But wait! What about the people in power themselves? Aren’t they also depraved? Aren’t they also fallen? Aren’t they also prone to evil? The doctrine of the fall should actually be a tool for our questioning authority. The people most likely to manifest human fallenness are people with power over others. Power corrupts and absolute power corrupts absolutely. This isn’t just a nice bromide; it actually should be a core conviction that leads us to resist giving automatic consent to the people on top.
The Bible’s anti-authoritarian story
Let’s look at the Bible. First, the creation account, Genesis 1–3, is notable partly for what it doesn’t say. There is no king in this story, no human hierarchy, no attempt to link human power structures with the “orders of creation.” In fact, the actual biblical creation story denies the later idea of “natural” heirarchies into which we are born. Every single human being is equally created in the image of God.
Then comes the exodus. God enters the fray to deliver slaves into freedom. And what’s the problem these slaves faced? It was empire, a hierarchical society with Pharaoh’s unaccountable power at the top. God acts to liberate the slaves. But we must notice something here. This was a different kind of revolution. It was not based on the fire power of weapons of war. The weapons of war are destroyed when the Red Sea crashes down on the Egyptian’s horses and chariots. The human leader was a weaponless prophet, not a great warrior. The fruit of this liberation was a society established around Torah—a vision of social life that empowers the vulnerable and forbids centralization of power and wealth in the hands of a power elite.
Then, a few generations later, through times of insecurity, we have Israel’s elders wanting a human king. Samuel warns, such a move will have disastrous consequences. At the heart of the problem is that kings take and take, they tend to enslave and dominate. The elders insist, God, not being a tyrant, relents, and the consequences are severe. We should read the story of Israel under its kings in light of this warning, and in light of the critique from prophets later when the kingdom falls. We will see it as most of all a story about the path not to follow. God’s promise in calling God’s people—to bless all the families of the earth through them—does not need a nation-state to carry it out. Making a geographically bounded kingdom central to the carrying out of this promise proved to be a failure. The biblical vision for the universal blessing takes a different path—one that does not depend on the power dynamics of nation-states.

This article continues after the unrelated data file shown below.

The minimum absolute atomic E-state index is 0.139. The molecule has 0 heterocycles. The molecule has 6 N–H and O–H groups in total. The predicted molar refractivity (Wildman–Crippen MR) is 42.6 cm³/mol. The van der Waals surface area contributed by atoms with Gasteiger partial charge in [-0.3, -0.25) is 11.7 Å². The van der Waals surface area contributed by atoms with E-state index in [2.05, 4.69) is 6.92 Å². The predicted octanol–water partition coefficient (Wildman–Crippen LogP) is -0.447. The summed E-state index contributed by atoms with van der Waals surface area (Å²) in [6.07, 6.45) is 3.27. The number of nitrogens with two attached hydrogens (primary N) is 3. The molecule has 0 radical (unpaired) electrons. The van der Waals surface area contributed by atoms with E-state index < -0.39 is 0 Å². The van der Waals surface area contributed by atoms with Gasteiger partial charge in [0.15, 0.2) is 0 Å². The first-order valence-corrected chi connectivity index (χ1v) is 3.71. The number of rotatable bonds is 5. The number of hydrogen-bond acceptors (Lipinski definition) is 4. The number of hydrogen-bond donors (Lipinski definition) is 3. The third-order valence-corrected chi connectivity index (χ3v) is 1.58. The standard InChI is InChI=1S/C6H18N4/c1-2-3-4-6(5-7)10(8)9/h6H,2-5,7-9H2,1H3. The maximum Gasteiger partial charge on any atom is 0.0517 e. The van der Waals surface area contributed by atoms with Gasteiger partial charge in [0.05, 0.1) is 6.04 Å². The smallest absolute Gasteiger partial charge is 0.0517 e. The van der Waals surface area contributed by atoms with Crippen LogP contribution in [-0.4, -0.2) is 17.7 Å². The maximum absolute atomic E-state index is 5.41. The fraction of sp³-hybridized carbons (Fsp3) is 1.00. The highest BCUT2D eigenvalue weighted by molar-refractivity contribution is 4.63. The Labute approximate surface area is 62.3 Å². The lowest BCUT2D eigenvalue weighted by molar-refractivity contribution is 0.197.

We see this with Jesus. Our Mark 10 text is not just a nice story where Jesus tweaks the foolish ambitions of his followers to be “great.” It’s a fundamental statement of his political philosophy. Don’t be like the nations—that was the problem in Samuels’ day and since. Jesus calls his people to resist the tyranny all too common in human attempts to organize themselves politically. It must not be so among you.
Paul also critiques domination. He insists on obeying God and not human governments when they are in conflict (even to the point of death). He shares Jesus’s call to servanthood. He spells this out is in Philippians 2. Jesus is our model. He turned his back on kingly, domination-oriented power, and became a servant. Jesus attained his victory through compassion and love, not coercive power.
Finally, and fittingly, the Bible ends with the wonderful book of Revelation—and its sharp critique of the Roman Empire. But Revelation is not simply over-against. The book’s alternative politics are shaped by Lamb-power. What happens in Revelation is the transformation of the earthly city, from Babylon to the New Jerusalem. Even the kings of the earth are converted—from Beast-power to the Lamb’s way of doing politics.
So, let me bring up something now. If we try to find a single word that captures the Bible’s questioning of authority—or better, the Bible’s alternative to authoritarian authority—how about this one? “Anarchism.” I raise this as a question, one I’m working on myself. “Anarchism” has a pretty bad reputation. We associate it with “the propaganda of the deed”—that is, assassinations, blowing things up, breaking windows, black shirts, maybe even punk rock. But the word itself actually could be compatible with the Bible. It literally means “without rulers.” One word used in the Bible for rulers is “arché.” So, “without rulers” (an-arché) could mean without Pharaoh, without King Ahab, without King Herod, without Caesar, without the tyranny Jesus refers to in Mark 10.